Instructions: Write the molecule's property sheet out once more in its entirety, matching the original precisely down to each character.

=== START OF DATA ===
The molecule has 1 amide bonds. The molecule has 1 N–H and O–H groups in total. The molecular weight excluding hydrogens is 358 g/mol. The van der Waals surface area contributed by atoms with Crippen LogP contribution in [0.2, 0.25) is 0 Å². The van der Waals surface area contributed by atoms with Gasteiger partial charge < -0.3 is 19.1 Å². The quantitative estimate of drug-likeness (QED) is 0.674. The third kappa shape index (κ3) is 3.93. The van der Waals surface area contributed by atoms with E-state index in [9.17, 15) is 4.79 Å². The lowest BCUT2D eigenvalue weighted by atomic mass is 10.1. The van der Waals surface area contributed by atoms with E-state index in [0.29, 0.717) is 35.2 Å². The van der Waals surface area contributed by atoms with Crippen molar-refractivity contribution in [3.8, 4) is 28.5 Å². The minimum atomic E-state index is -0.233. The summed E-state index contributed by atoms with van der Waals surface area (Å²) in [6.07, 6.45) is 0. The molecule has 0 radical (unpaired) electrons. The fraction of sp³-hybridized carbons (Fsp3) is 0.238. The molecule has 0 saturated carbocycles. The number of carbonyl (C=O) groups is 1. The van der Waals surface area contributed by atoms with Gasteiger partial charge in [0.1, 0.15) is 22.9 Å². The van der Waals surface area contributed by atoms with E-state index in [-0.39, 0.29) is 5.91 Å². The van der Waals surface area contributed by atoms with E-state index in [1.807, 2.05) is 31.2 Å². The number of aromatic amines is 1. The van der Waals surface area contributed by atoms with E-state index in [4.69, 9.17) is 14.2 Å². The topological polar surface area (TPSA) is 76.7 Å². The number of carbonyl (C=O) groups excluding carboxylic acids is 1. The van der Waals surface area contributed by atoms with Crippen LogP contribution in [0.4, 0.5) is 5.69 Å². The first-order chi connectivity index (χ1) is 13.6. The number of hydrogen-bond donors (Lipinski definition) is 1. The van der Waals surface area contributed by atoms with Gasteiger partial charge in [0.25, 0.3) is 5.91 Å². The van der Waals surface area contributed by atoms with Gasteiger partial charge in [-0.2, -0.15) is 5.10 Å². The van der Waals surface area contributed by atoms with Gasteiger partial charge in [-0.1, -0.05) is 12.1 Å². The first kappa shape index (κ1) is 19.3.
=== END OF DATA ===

The molecule has 1 amide bonds. The molecule has 1 N–H and O–H groups in total. The molecular weight excluding hydrogens is 358 g/mol. The van der Waals surface area contributed by atoms with Crippen LogP contribution in [0.2, 0.25) is 0 Å². The van der Waals surface area contributed by atoms with Gasteiger partial charge < -0.3 is 19.1 Å². The quantitative estimate of drug-likeness (QED) is 0.674. The third kappa shape index (κ3) is 3.93. The van der Waals surface area contributed by atoms with E-state index in [9.17, 15) is 4.79 Å². The lowest BCUT2D eigenvalue weighted by atomic mass is 10.1. The van der Waals surface area contributed by atoms with E-state index in [0.29, 0.717) is 35.2 Å². The van der Waals surface area contributed by atoms with Crippen molar-refractivity contribution in [3.8, 4) is 28.5 Å². The minimum atomic E-state index is -0.233. The summed E-state index contributed by atoms with van der Waals surface area (Å²) in [6.07, 6.45) is 0. The molecule has 0 radical (unpaired) electrons. The fraction of sp³-hybridized carbons (Fsp3) is 0.238. The molecule has 0 saturated carbocycles. The number of carbonyl (C=O) groups is 1. The van der Waals surface area contributed by atoms with Gasteiger partial charge in [0.1, 0.15) is 22.9 Å². The van der Waals surface area contributed by atoms with E-state index in [-0.39, 0.29) is 5.91 Å². The van der Waals surface area contributed by atoms with E-state index in [1.807, 2.05) is 31.2 Å². The number of aromatic amines is 1. The van der Waals surface area contributed by atoms with E-state index in [4.69, 9.17) is 14.2 Å². The topological polar surface area (TPSA) is 76.7 Å². The number of carbonyl (C=O) groups excluding carboxylic acids is 1. The van der Waals surface area contributed by atoms with Crippen LogP contribution in [0.4, 0.5) is 5.69 Å². The first-order chi connectivity index (χ1) is 13.6. The number of hydrogen-bond donors (Lipinski definition) is 1. The van der Waals surface area contributed by atoms with Gasteiger partial charge in [0.25, 0.3) is 5.91 Å². The van der Waals surface area contributed by atoms with Gasteiger partial charge in [-0.2, -0.15) is 5.10 Å². The van der Waals surface area contributed by atoms with Gasteiger partial charge in [-0.1, -0.05) is 12.1 Å². The first kappa shape index (κ1) is 19.3.